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Read about the causes of infertility. Common causes for women include ovulation disorders. For men, common causes include problems with their semen, sperm or the testicles.
Infertility can be caused by many different things. For 1 in 4 couples, a cause cannot be identified.
Infertility is commonly caused by problems with ovulation (the monthly release of an egg from the ovaries).
Some problems stop an egg being released at all, while others prevent an egg being released during some cycles but not others.
Ovulation problems can be a result of:
Pelvic surgery can damage and scar the fallopian tubes, which link the ovaries to the womb.
Cervical surgery can also sometimes cause scarring or shorten the neck of the womb (the cervix).
When you're ovulating, mucus in your cervix becomes thinner so sperm can swim through it more easily. If there's a problem with the mucus, it can make it harder to conceive.
Non-cancerous growths called fibroids in or around the womb can affect fertility. In some cases, they may prevent a fertilised egg attaching itself in the womb, or they may block a fallopian tube.
Endometriosis is a condition where small pieces of the womb lining (the endometrium) start growing in other places, such as the ovaries.
This can damage the ovaries or fallopian tubes and cause fertility problems.
Pelvic inflammatory disease (PID) is an infection of the upper female genital tract, which includes the womb, fallopian tubes and ovaries.
It's often caused by a sexually transmitted infection (STI). PID can damage and scar the fallopian tubes, making it virtually impossible for an egg to travel down into the womb.
Some women choose to be sterilised if they do not want to have any more children.
Sterilisation involves blocking the fallopian tubes to make it impossible for an egg to travel to the womb.
It's rarely reversible – if you do have a sterilisation reversed, you will not necessarily be able to have a child.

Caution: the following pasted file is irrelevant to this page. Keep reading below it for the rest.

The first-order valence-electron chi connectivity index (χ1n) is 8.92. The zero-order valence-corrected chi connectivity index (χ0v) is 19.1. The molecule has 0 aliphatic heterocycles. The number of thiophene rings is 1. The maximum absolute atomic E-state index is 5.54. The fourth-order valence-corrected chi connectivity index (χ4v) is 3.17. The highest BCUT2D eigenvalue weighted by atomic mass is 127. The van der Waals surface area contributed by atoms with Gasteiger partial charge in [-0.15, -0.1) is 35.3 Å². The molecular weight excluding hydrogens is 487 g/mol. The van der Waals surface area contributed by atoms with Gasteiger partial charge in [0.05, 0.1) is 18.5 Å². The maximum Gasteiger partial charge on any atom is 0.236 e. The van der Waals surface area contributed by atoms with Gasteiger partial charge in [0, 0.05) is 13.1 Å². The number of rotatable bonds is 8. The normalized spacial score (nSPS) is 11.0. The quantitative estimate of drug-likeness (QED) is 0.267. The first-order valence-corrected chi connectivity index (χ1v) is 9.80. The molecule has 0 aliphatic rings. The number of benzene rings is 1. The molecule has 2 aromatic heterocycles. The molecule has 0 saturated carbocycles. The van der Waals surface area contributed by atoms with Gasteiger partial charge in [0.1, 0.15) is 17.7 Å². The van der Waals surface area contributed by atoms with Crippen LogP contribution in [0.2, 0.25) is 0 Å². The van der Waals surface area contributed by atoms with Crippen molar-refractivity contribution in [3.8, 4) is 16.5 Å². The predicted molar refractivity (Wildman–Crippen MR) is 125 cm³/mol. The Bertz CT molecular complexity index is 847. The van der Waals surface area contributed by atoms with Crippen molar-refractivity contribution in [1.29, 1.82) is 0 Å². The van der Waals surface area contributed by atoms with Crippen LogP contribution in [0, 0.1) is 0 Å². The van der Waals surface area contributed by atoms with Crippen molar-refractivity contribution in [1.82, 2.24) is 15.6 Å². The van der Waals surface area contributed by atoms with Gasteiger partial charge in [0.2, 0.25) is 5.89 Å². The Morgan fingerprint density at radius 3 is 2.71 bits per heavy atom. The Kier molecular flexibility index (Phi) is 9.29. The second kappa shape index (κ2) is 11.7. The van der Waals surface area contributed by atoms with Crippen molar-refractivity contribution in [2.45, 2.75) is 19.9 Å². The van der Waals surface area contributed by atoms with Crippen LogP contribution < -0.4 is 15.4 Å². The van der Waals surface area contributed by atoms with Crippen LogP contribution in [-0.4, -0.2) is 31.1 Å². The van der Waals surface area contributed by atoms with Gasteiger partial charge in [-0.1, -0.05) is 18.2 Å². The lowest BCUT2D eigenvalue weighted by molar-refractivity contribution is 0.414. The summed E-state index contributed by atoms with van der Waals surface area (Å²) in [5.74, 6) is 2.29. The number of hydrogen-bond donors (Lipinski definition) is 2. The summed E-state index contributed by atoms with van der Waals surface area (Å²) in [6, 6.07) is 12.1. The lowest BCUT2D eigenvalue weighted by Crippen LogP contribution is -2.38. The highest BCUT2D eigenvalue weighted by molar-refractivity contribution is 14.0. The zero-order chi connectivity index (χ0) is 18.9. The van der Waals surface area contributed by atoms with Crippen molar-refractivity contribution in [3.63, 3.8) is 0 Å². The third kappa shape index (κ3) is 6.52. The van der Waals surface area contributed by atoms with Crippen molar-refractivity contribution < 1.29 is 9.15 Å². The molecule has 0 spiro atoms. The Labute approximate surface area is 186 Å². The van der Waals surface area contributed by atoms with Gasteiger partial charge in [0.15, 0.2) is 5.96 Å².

The side effects of some types of medicines and drugs can affect your fertility. These include:
Illegal drugs, such as marijuana and cocaine, can seriously affect fertility and make ovulation more difficult.
A common cause of infertility in men is poor-quality semen, the fluid containing sperm that's ejaculated during sex.
Possible reasons for abnormal semen include:
Many cases of abnormal semen are unexplained.
There's a link between increased temperature of the scrotum and reduced semen quality, but it's uncertain whether wearing loose-fitting underwear improves fertility.
The testicles produce and store sperm. If they're damaged, it can seriously affect the quality of your semen.
This can happen as a result of:
Some men choose to have a vasectomy if they do not want children or any more children.
It involves cutting and sealing off the tubes that carry sperm out of your testicles (the vas deferens) so your semen will no longer contain any sperm.
A vasectomy can be reversed, but reversals are not usually successful.
Some men experience ejaculation problems that can make it difficult for them to release semen during sex (ejaculate).
Hypogonadism is an abnormally low level of testosterone, the male sex hormone involved in making sperm.
It could be caused by a tumour, taking illegal drugs, or Klinefelter syndrome (a rare syndrome involving an extra female chromosome).
Certain types of medicines can sometimes cause infertility problems. These include:
Illegal drugs, such as marijuana and cocaine, can also affect semen quality.
In the UK, unexplained infertility accounts for around 1 in 4 cases of infertility. This is when no cause can be identified in either partner.
If a cause for your fertility problems has not been found, talk to your doctor about the next steps.
The National Institute for Health and Care Excellence (NICE) recommends that women with unexplained infertility who have not conceived after 2 years of having regular unprotected sex should be offered IVF treatment.
The NICE guidance has more about unexplained infertility.
Find out more about fertility tests and how problems are diagnosed.
It's important to continue taking any medication prescribed unless your GP/specialist specifically tells you to stop. Please visit our Existing Health Conditions page for more information, or visit 'Bumps' ('Best Use of Medicines in Pregnancy').
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